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Asian markets up on early news of trade deal and Brexit optimism

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The benchmark Korea Composite Stock Price Index gained 24.78 points, or 1.16%, in the first 15 minutes of the day's trading. Seoul stocks opened sharply higher, following reports that Mr Trump had signed a phase-one trade deal with China to avert new tariffs on Chinese goods.

Tokyo, Hong Kong, Shanghai

STOCKS rose around the world as news of the partial trade deal between the US and China reverberated across global markets.

Equities marched upwards from Beijing to Paris as two key risks for investors - additional trade duties and political deadlock in Britain - receded for now. The Stoxx Europe 600 Index vaulted above its record-high close, while in the UK the FTSE 250 index soared as much as 5.4 per cent, the most in nine years. Shares in all major Asia markets climbed, though gains in US equity futures were more muted.

Tokyo soared 2.6 per cent, Hong Kong piled on more than 2 per cent, Shanghai clocked up 1.8 per cent, Seoul surged 1.5 per cent and Sydney rose 0.5 per cent. There were also gains in Mumbai, Singapore, Taipei, Manila and Jakarta.

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China's yuan eased, after punching through 7 per dollar with the biggest advance in a year on Thursday, when Bloomberg first reported that a trade deal had been agreed in principle. Treasury 10-year notes steadied after yesterday's tumble. The yen retreated.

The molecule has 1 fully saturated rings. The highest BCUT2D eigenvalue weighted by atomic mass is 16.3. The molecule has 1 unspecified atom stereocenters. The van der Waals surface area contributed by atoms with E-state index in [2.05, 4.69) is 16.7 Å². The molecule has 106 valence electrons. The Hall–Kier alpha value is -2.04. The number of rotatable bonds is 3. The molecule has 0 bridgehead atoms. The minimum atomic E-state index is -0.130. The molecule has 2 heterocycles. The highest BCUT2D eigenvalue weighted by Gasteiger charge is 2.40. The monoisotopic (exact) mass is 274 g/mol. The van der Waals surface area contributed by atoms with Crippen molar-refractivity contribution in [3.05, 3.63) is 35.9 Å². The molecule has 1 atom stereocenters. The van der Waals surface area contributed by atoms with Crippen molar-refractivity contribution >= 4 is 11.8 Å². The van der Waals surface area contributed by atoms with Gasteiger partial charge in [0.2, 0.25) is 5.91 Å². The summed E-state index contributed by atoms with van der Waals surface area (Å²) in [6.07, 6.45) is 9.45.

"The global recovery (fear of missing out) trade of the last two months got a turbocharged boost, naturally," said OANDA's Jeffrey Halley.

Meanwhile, Boris Johnson won an emphatic election victory that redraws the political map of Britain and gives the Prime Minister the mandate he needs to pull the UK out of the European Union in less than two months.

"Markets were getting more... nervous about both the UK elections" and the US tariffs looming Sunday, but now "relief is being exhibited", Mitul Kotecha, senior emerging markets strategist at TD Securities in Singapore, said on Bloomberg TV.

"It's turning into a merry Christmas as we're going into the end of the year." However, while the mood heading into Christmas is of optimism, Tai Hui at JP Morgan Asset Management pointed out there was still a long way to go on both issues.

"The UK government will need to finalise the details on Brexit and start a marathon of trade negotiation with the EU," he said. "This is expected to be complicated and time-consuming, while new uncertainties could emerge for the business sector."

And on the China-US trade deal, "our view has always been that the two sides would agree on phase one, but these represent some of the lowest-hanging fruits in the negotiation".

"The future stages of negotiation is going to be much more challenging when it starts to involve China's industrial policy and technological development," he added. BLOOMBERG, AFP